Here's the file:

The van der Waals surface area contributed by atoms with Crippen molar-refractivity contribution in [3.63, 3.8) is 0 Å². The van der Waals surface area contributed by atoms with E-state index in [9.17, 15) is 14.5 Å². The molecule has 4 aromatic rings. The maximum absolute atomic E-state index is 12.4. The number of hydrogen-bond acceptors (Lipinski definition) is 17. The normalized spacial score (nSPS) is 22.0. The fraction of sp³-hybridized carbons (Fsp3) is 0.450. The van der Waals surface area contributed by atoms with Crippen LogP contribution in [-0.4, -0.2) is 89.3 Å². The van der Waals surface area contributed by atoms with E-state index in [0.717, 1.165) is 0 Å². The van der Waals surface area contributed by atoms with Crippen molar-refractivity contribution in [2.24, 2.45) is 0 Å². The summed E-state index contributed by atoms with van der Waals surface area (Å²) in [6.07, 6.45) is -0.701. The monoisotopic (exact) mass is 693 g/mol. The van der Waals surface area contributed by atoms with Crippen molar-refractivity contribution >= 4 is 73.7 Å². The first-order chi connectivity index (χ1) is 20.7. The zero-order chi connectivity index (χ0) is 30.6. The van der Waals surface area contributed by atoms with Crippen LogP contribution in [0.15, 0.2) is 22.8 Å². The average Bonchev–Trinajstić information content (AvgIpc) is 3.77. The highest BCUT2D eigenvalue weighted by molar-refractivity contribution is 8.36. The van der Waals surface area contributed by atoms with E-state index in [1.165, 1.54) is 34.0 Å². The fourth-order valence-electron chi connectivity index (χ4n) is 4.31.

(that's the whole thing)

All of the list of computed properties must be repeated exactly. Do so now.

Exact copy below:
The van der Waals surface area contributed by atoms with Crippen molar-refractivity contribution in [3.63, 3.8) is 0 Å². The van der Waals surface area contributed by atoms with E-state index in [9.17, 15) is 14.5 Å². The molecule has 4 aromatic rings. The maximum absolute atomic E-state index is 12.4. The number of hydrogen-bond acceptors (Lipinski definition) is 17. The normalized spacial score (nSPS) is 22.0. The fraction of sp³-hybridized carbons (Fsp3) is 0.450. The van der Waals surface area contributed by atoms with Crippen LogP contribution in [-0.4, -0.2) is 89.3 Å². The van der Waals surface area contributed by atoms with E-state index in [0.717, 1.165) is 0 Å². The van der Waals surface area contributed by atoms with Crippen molar-refractivity contribution in [2.24, 2.45) is 0 Å². The summed E-state index contributed by atoms with van der Waals surface area (Å²) in [6.07, 6.45) is -0.701. The monoisotopic (exact) mass is 693 g/mol. The van der Waals surface area contributed by atoms with Crippen molar-refractivity contribution >= 4 is 73.7 Å². The first-order chi connectivity index (χ1) is 20.7. The zero-order chi connectivity index (χ0) is 30.6. The van der Waals surface area contributed by atoms with Crippen LogP contribution in [0.15, 0.2) is 22.8 Å². The average Bonchev–Trinajstić information content (AvgIpc) is 3.77. The highest BCUT2D eigenvalue weighted by molar-refractivity contribution is 8.36. The van der Waals surface area contributed by atoms with E-state index in [1.165, 1.54) is 34.0 Å². The fourth-order valence-electron chi connectivity index (χ4n) is 4.31.